Stakes Raised by Lack of Iran-US Communication

Zarif does not think war between Iran and the United States is imminent, but says "accidents can happen", which could then spiral into a military conflict
Stakes Raised by Lack of Iran-US Communication Stakes Raised by Lack of Iran-US Communication

A lack of communication between Tehran and Washington has heightened concerns over a potential conflict in the strategic Persian Gulf, Iran's chief diplomat said. 
In a recent interview with The Independent in New York, Foreign Minister Mohammed Javad Zarif added that he does not think war between Iran and the United States is imminent.
However, he said "accidents can happen", which could then spiral into a military conflict. 
Asked about these "accidents", Zarif gave the example of the Persian Gulf and the Strait of Hormuz, a vital waterway where most of the world's oil exporters pass through.
As Iranian forces control the strait and communicate with ships going through this narrow passageway, a lack of this vital communication can easily lead to conflict, The Independent reported. 
Concerns over this were ratcheted up recently by US President Donald Trump's designation of the Islamic Revolution Guards Corps as a terrorist organization and Iran's retaliation in designating the US Central Command as the same. 
Zarif mentioned the January 2016 incident in the Persian Gulf when two US Navy boats entered Iranian waters and were captured by IRGC. 
Back then, Zarif and his American counterpart John Kerry had a direct line of communication following their two years of nuclear negotiations. That direct line let the two top diplomats control the situation, secure the quick release of American sailors and prevent a potential escalation. 
But today there is no such line of communication between the Iranian foreign minister and US Secretary of State Mike Pompeo. So a similar incident in the Persian Gulf could quickly get out of hand.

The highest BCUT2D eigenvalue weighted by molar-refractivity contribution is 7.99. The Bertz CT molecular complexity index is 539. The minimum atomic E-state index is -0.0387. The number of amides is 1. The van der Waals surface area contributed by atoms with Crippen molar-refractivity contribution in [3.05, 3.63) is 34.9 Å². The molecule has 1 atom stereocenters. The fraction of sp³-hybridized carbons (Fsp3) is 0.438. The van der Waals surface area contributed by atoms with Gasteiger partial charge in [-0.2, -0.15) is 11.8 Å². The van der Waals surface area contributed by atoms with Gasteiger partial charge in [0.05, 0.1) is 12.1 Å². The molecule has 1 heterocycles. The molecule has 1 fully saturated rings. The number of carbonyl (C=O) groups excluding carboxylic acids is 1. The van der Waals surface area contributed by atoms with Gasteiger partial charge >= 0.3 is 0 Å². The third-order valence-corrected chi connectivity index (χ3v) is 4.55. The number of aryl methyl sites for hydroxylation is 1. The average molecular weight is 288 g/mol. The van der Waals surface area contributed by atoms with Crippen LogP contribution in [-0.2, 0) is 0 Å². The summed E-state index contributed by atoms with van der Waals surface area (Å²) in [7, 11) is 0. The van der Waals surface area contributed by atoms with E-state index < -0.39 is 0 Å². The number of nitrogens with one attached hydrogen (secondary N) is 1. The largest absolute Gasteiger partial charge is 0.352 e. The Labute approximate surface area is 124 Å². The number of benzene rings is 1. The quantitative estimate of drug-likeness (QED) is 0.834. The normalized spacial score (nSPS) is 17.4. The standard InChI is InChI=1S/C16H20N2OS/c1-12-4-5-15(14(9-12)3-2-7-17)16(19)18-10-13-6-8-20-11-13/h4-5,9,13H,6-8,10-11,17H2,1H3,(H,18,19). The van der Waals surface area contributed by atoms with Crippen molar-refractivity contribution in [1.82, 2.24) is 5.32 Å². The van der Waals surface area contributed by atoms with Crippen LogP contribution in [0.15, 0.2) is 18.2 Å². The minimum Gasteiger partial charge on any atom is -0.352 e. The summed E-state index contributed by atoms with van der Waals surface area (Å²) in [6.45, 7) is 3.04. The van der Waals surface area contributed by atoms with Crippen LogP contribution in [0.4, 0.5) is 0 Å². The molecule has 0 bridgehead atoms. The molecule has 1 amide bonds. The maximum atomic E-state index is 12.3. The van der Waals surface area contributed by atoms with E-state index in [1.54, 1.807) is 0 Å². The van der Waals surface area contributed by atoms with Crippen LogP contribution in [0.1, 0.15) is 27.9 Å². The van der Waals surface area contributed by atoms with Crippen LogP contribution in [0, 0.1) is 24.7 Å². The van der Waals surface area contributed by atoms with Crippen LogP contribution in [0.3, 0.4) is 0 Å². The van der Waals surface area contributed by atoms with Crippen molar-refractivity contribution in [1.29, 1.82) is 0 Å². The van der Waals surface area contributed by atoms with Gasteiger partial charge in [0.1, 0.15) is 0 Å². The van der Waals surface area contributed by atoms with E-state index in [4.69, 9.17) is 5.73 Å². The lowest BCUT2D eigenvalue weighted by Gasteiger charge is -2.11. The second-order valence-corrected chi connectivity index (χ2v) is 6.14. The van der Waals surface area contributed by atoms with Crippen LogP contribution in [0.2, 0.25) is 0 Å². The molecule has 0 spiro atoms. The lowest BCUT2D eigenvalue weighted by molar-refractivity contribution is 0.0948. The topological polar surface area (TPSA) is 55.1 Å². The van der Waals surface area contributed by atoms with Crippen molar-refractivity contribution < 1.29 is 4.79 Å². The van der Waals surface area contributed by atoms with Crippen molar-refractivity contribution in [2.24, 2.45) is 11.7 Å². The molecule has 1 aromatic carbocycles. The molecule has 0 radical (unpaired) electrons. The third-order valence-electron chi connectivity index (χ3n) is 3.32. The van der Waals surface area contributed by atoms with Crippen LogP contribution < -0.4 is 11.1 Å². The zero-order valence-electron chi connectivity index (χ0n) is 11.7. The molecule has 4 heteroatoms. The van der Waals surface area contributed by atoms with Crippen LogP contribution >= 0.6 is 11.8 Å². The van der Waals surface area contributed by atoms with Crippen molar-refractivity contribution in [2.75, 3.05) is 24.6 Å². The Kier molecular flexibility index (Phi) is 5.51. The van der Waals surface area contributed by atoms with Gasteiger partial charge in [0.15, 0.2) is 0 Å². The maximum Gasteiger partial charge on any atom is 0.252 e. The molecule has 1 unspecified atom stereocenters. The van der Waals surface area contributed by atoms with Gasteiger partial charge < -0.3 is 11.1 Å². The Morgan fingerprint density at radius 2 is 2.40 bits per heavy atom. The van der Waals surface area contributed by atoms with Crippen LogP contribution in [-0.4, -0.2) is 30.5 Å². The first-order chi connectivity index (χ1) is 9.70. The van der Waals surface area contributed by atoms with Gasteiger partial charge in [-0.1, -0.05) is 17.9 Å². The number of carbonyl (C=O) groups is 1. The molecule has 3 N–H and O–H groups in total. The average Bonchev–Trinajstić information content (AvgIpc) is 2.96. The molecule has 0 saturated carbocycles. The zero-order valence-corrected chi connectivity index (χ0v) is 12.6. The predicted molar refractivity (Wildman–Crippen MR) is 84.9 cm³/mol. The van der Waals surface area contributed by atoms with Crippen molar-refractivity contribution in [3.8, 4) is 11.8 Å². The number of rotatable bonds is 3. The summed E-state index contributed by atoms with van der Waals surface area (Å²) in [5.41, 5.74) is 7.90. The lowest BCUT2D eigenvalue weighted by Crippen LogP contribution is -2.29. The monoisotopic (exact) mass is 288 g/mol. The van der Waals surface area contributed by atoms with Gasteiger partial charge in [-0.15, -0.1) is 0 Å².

American Public

While in the United States, Zarif implied that he wants to reach out directly to the American public and warn them of the possibility of another war in the Middle East, The Independent said. 
The foreign minister made a long speech at the prominent New York organization Asia Society, had meetings with American journalists, spoke with researchers at think tanks, academics and influential Iranians living in the United States, and also gave a round of sit-down interviews to various American television channels and media outlets.
Asked about his recent interview with Fox News, the US-educated architect of the 2015 nuclear deal said he wanted to reach out to Trump's base in mainstream America "because it is important to speak to the other side sometimes".
He added that this was not his first interview with Fox and that he had talked to the channel years ago when he was Iran's ambassador at the United Nations in New York.
Zarif said on Fox that what he calls the "B-Team" is trying to drag Trump into conflict with Iran. He explained that the B-Team includes Trump's National Security Advisor John Bolton, Israeli Prime Minister Benjamin Netanyahu, Saudi Arabian Crown Prince Mohammed bin Salman and Abu Dhabi Crown Prince Mohammed bin Zayed Al Nahyan. 
He emphasized that Trump ran on a campaign promise of not bringing the US into another war.



Prisoner Swap

On a potential prisoner exchange between Iran and the US, Zarif said the swap would be between Americans detained in Iran and Iranians detained for sanctions violations in the US or elsewhere. 
The swap, he elaborated, would not include Europeans like British-Iranian dual national Nazanin Zaghari-Ratcliffe, who has been detained in Iran for three years. 
If it comes to fruition, this would not be the first prisoner swap between Tehran and Washington. 
During negotiations between Iran and the United States, which ultimately led to the 2015 Iran nuclear deal, there was a direct prisoner exchange between the two countries. 
Trump was a vocal critic of that exchange and this has put him in a difficult position today.

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